• Comm 2225 Small Group


What are Assessment Projects?

In Comm 2221 Interpersonal Communication each instructor assesses each student's ability to perform three important communication skills. The assessment has and oral and a written component in which students are asked to role play a situation demonstrating their ability to deliver a clear message, respond non-defensively to criticism, and offer a perception check.


Do any of the courses study computer-mediated communication?

Most courses touch on technologically mediated communication and many offer an opportunity to do research on a topic of interest to the student.


Are there prerequisites for any Communications Studies courses?

All Communication Studies courses have RDG(Reading)1100 or equivalent as a prerequisite. College level reading is necessary for all courses. ENG 1101 is a prerequisite for Comm 2221.


Why do some Communication Studies courses Recommend Comm 2221?

The following courses recommend Comm 2221:

  • Comm 2289 Listening
  • Comm 2290 Gender
  • Comm 2291 Intercultural
  • Comm 2292 Family
  • Comm 2293 Topics courses

These courses build on the Interpersonal foundations of Comm 2221. Instructors do not re-teach the concepts from Comm 2221. The knowledge from 2221 allows students to achieve at a higher level in these courses.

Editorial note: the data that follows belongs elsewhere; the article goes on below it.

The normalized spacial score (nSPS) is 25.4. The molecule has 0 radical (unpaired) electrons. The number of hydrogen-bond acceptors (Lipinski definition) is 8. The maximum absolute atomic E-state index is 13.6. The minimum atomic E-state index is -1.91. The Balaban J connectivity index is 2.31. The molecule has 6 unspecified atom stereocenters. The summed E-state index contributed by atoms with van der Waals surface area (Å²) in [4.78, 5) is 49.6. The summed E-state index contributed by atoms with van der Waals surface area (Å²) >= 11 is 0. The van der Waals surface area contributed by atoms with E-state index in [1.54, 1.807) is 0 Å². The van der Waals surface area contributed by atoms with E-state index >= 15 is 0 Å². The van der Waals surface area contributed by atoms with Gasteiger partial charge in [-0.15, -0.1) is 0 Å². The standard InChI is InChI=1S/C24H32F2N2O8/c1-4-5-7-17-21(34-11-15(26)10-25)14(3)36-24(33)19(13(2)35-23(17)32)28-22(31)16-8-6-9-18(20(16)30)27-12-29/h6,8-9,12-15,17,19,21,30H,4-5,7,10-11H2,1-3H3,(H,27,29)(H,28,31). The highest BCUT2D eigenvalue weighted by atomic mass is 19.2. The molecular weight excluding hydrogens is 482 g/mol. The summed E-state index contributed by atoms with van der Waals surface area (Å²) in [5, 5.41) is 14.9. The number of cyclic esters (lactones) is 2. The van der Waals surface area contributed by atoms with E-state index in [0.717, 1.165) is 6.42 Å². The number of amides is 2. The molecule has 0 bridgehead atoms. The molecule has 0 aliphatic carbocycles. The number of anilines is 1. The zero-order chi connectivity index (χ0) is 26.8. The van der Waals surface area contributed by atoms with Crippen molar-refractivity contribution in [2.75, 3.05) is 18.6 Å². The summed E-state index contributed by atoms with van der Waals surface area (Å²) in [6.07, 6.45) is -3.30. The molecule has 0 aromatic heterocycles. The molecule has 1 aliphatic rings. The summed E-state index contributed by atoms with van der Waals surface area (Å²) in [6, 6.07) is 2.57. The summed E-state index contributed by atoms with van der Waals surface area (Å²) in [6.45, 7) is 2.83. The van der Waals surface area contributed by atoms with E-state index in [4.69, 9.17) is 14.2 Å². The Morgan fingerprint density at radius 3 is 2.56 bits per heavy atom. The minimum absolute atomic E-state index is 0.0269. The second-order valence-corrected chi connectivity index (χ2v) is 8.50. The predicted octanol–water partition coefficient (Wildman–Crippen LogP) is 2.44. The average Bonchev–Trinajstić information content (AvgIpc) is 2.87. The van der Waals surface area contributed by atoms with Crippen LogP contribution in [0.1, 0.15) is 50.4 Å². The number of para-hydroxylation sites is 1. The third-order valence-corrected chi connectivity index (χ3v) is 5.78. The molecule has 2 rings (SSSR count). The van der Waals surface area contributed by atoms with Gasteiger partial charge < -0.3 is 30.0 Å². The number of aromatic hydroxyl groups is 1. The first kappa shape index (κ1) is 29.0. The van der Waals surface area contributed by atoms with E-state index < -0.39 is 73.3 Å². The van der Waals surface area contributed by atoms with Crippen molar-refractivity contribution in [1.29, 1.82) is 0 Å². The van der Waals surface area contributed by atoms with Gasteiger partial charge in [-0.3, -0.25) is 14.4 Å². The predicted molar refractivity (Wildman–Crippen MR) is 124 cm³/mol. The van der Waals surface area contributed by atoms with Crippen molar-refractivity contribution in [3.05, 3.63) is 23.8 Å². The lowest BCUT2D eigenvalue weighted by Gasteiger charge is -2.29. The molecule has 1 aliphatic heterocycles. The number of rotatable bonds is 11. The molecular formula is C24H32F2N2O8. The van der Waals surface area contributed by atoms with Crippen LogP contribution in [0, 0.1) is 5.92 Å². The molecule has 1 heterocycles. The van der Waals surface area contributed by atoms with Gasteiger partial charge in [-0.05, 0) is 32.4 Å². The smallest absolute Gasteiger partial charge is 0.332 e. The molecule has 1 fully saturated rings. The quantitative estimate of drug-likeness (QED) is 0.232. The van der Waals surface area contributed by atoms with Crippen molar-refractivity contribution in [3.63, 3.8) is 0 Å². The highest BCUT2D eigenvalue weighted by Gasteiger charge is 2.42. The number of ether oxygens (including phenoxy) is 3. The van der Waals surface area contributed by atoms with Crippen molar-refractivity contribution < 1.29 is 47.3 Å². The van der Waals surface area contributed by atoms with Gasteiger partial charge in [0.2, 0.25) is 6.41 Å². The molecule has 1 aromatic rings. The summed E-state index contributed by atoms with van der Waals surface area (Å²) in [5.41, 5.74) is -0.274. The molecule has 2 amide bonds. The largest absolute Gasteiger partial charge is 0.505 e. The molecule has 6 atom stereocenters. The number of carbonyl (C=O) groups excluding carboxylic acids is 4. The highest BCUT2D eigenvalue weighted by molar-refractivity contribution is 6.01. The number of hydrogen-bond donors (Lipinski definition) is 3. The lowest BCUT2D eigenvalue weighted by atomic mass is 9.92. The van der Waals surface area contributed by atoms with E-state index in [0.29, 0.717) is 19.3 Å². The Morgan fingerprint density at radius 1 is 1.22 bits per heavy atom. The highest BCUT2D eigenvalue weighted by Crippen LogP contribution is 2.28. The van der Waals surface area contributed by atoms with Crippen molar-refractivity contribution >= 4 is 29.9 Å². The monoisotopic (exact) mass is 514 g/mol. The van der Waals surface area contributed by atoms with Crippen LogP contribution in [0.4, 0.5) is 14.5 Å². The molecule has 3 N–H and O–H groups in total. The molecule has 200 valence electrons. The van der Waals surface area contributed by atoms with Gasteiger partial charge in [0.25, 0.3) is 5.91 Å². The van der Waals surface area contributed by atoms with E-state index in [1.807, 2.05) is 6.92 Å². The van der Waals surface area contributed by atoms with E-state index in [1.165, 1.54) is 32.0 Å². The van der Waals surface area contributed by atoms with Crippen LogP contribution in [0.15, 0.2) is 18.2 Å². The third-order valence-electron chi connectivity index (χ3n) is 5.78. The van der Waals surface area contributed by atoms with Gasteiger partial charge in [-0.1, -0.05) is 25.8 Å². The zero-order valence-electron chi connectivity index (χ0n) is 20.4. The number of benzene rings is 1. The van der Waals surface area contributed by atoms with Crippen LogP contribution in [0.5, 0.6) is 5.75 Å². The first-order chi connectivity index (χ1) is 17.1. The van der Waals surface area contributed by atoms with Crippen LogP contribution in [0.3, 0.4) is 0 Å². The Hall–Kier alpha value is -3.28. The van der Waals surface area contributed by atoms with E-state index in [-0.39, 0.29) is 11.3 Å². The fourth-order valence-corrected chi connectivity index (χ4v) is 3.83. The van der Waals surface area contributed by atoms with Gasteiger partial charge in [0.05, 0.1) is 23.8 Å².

What is Service-Learning?

Service-Learning is an opportunity for students to earn classroom credit while serving in the Albuquerque community. Students commit to 15 hours (in addition to any training time) outside the classroom at an Albuquerque Service-Learning Agency. Students "learn by doing" and by reflecting on their experience. During the course of this hands-on, practical experience, the Service-Learning Program provides for creative reflection concerning the student's service and academic applications. (adapted from "CNM Service-Learning Program" Garcia & Prentice)


Why is Service-Learning required in some courses and not others?

Service-Learning is never REQUIRED. Most often, it is offered to students as one of two or three options. It is up to the individual instructor whether or not to participate in Service-Learning. Since it requires a special commitment from the instructor, not all choose to participate with every class or every semester.


How is Communication Studies different from SPEECH?

Speech is ONLY the study of creating, presenting and listening to prepared messages. Communication Studies includes public speaking in addition to the study of media, small groups, nonverbal, gender, family, intercultural, listening, teaching, intra personal and interpersonal communication.


What other names is Communication Studies known by at other colleges?

Communication and Journalism, Speech, Speech Communication, Human Communication Studies and Communication and Mass Media.


What kinds of career opportunities are available in the field of Communication?

Take a look at CAREERS "WHAT KIND OF JOBS CAN I GET WITH A COMMUNICATION DEGREE?"
http://www.utoledo.edu/colleges/arts-and-sciences/communication/about/careers/careers-list.htm